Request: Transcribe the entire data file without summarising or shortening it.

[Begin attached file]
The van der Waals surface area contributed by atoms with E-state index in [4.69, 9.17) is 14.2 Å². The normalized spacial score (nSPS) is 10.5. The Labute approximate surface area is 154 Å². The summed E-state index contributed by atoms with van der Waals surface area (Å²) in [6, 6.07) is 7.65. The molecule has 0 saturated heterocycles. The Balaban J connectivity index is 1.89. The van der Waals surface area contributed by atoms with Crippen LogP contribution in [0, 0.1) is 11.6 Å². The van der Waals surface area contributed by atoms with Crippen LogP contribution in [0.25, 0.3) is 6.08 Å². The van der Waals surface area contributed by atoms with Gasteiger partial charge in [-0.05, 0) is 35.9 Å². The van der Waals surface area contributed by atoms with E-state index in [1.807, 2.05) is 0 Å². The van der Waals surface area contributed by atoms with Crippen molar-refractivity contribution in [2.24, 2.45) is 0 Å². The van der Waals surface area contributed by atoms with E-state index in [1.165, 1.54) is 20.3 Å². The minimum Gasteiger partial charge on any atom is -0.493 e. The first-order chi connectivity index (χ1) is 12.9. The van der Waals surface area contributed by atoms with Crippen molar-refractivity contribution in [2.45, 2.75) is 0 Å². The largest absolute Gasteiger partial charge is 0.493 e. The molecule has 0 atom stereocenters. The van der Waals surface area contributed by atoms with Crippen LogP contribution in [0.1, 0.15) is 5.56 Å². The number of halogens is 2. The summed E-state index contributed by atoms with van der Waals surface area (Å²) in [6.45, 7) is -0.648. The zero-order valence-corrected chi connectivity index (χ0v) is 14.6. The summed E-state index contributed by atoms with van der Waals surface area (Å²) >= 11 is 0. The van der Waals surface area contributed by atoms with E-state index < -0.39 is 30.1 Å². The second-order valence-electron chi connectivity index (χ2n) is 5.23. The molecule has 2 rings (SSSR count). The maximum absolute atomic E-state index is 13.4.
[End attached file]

The van der Waals surface area contributed by atoms with E-state index in [4.69, 9.17) is 14.2 Å². The normalized spacial score (nSPS) is 10.5. The Labute approximate surface area is 154 Å². The summed E-state index contributed by atoms with van der Waals surface area (Å²) in [6, 6.07) is 7.65. The molecule has 0 saturated heterocycles. The Balaban J connectivity index is 1.89. The van der Waals surface area contributed by atoms with Crippen LogP contribution in [0, 0.1) is 11.6 Å². The van der Waals surface area contributed by atoms with Crippen LogP contribution in [0.25, 0.3) is 6.08 Å². The van der Waals surface area contributed by atoms with Gasteiger partial charge in [-0.05, 0) is 35.9 Å². The van der Waals surface area contributed by atoms with E-state index in [1.807, 2.05) is 0 Å². The van der Waals surface area contributed by atoms with Crippen molar-refractivity contribution in [2.24, 2.45) is 0 Å². The van der Waals surface area contributed by atoms with E-state index in [1.165, 1.54) is 20.3 Å². The minimum Gasteiger partial charge on any atom is -0.493 e. The first-order chi connectivity index (χ1) is 12.9. The van der Waals surface area contributed by atoms with Crippen molar-refractivity contribution in [2.45, 2.75) is 0 Å². The largest absolute Gasteiger partial charge is 0.493 e. The molecule has 0 atom stereocenters. The van der Waals surface area contributed by atoms with Crippen LogP contribution in [0.1, 0.15) is 5.56 Å². The number of halogens is 2. The summed E-state index contributed by atoms with van der Waals surface area (Å²) in [6.45, 7) is -0.648. The zero-order valence-corrected chi connectivity index (χ0v) is 14.6. The summed E-state index contributed by atoms with van der Waals surface area (Å²) >= 11 is 0. The van der Waals surface area contributed by atoms with E-state index < -0.39 is 30.1 Å². The second-order valence-electron chi connectivity index (χ2n) is 5.23. The molecule has 2 rings (SSSR count). The maximum absolute atomic E-state index is 13.4.